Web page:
It's been a challenging harvest for corn farmers in Nebraska. Extension experts say they are continuing to get reports of downed corn across the state.
Rain before harvest and during harvest increased stalk rots, and all of the wind the week of October 23rd contributed to ears falling on the ground and not getting picked up by the combines. There is quite a bit of corn on the ground. "I've been hearing anywhere from 2 bushels to more than 100 bushels on the ground," Nebraska Extension educator Jenny Rees said.
Rees says there are a couple of ways to see how many bushels per acre in loss a farmer might have. One way is to take your combine width, measure that in rows, then measure one one-hundreth of an acre and count the ears in the area that are down to get an idea of how many bushels per acre. An average corn ear would be considered about one bushel an acre loss. Another way is to take 3 100-foot counts in three different areas of the field. Take the total number of ears, divide by two, and that would give you an approximate bushel per acre loss.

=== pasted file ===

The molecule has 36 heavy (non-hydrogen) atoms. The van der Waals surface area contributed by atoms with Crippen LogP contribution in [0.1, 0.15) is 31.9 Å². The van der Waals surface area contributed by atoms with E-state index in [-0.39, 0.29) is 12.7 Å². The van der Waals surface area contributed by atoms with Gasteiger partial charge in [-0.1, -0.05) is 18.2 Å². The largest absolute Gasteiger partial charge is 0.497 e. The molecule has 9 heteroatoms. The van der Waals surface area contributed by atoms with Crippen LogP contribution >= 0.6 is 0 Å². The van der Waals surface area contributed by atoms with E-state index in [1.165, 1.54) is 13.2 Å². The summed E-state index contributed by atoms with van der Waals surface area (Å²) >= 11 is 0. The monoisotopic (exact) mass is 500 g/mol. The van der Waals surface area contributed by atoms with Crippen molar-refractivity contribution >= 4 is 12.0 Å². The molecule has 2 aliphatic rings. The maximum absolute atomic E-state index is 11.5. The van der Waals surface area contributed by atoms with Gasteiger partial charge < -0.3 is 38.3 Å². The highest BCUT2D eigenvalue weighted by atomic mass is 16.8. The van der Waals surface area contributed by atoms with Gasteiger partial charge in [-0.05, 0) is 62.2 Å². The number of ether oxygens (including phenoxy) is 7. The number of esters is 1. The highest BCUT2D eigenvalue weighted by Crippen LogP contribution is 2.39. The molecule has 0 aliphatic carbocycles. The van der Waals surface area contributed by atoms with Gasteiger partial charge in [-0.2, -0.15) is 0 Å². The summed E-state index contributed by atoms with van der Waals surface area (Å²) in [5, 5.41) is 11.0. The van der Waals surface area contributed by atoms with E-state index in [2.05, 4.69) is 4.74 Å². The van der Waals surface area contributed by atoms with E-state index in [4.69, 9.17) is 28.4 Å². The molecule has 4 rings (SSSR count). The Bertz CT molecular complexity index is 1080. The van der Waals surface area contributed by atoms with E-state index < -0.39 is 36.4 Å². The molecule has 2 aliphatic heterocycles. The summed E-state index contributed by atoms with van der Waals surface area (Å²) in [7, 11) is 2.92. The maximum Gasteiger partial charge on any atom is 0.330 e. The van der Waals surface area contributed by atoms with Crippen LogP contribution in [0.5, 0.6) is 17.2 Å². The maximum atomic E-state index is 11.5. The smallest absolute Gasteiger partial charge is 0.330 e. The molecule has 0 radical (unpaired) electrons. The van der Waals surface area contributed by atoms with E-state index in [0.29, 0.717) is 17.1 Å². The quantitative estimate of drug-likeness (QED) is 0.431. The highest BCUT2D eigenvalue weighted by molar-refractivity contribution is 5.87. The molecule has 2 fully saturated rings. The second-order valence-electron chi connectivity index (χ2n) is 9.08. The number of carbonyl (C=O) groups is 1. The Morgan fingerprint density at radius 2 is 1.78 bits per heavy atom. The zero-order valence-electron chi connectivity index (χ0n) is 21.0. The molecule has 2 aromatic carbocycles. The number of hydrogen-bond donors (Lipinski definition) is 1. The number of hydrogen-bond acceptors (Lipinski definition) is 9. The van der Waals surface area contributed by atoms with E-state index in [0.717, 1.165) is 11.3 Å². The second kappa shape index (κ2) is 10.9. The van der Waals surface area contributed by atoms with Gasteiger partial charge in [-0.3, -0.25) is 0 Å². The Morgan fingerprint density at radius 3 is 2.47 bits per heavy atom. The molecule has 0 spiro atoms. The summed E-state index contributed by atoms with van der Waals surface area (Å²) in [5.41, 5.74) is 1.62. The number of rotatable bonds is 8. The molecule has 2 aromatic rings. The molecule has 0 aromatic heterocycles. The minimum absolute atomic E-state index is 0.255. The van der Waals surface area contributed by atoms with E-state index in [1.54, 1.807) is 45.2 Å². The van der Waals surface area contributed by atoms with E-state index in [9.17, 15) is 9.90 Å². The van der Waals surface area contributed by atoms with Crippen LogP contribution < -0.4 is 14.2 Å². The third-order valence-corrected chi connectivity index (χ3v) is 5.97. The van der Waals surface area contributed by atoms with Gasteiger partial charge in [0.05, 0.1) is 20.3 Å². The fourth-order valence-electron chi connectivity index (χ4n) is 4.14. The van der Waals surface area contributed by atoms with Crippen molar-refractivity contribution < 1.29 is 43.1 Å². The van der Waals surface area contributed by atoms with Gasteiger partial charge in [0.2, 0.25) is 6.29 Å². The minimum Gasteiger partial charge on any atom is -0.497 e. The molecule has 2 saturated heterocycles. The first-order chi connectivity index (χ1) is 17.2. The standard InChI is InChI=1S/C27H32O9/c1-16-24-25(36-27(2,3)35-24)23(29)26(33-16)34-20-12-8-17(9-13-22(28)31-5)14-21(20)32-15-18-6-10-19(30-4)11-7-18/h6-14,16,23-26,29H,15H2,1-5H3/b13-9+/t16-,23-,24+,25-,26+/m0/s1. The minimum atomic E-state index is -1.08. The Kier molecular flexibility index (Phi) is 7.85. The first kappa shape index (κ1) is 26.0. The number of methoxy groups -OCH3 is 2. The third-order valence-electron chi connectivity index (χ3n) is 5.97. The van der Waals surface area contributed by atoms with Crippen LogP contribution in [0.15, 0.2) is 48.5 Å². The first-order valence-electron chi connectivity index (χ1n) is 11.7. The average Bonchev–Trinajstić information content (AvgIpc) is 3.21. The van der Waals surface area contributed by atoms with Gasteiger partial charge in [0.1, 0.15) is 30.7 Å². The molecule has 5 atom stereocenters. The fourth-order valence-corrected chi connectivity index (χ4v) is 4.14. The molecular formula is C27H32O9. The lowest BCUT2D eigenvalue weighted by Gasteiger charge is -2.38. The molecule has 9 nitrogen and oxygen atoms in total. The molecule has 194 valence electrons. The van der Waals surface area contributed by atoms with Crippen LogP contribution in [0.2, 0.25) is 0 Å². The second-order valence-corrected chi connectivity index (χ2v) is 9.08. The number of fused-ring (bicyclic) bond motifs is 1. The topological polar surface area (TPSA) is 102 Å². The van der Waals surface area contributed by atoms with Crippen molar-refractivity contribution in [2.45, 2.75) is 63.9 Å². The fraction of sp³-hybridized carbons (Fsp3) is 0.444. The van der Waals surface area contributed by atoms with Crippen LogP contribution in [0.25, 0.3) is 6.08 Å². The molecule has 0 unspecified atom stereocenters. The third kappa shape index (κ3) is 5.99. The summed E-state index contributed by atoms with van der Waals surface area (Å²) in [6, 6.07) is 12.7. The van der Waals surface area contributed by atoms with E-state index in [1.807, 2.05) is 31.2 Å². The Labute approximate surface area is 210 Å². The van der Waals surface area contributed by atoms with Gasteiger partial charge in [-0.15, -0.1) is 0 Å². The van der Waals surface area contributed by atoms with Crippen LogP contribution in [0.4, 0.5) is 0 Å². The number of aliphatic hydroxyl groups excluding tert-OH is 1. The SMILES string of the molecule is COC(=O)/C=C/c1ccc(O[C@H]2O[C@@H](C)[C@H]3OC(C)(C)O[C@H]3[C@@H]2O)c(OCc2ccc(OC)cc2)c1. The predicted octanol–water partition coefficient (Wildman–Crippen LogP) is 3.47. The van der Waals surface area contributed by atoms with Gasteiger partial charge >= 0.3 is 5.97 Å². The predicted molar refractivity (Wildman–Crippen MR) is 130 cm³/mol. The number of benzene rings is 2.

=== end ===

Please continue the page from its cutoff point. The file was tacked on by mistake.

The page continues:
Experts say it's to know the bushel per acre loss if farmers are looking to have cattle graze on the field. If there is too much corn down on the ground, it could be unhealthy for the cattle. A couple of articles from beef.unl.edu outline this problem and how to deal with this. Here are links to those articles: https://beef.unl.edu/estimating-bushels-corn-ground-counting-ears-prior-grazing-cattle and https://beef.unl.edu/down-corn-problem-or-opportunity-cattle-producers.
Other options for dealing with downed corn is to rake the corn residue up using a combine pickup attachment, and then running the combine through the windrow of stalks. This can be dirty and hard on a combine, but it can pick up between 75% and 80% of the downed corn. Another idea is to simply rake and bale the stalks and corn, and sell it. One other suggestion is to disk the field in the fall or early spring, and then plan on using herbicides to knock down any volunteer corn in the field in the spring.
For more information go to cropwatch.unl.edu, or beef.unl.edu.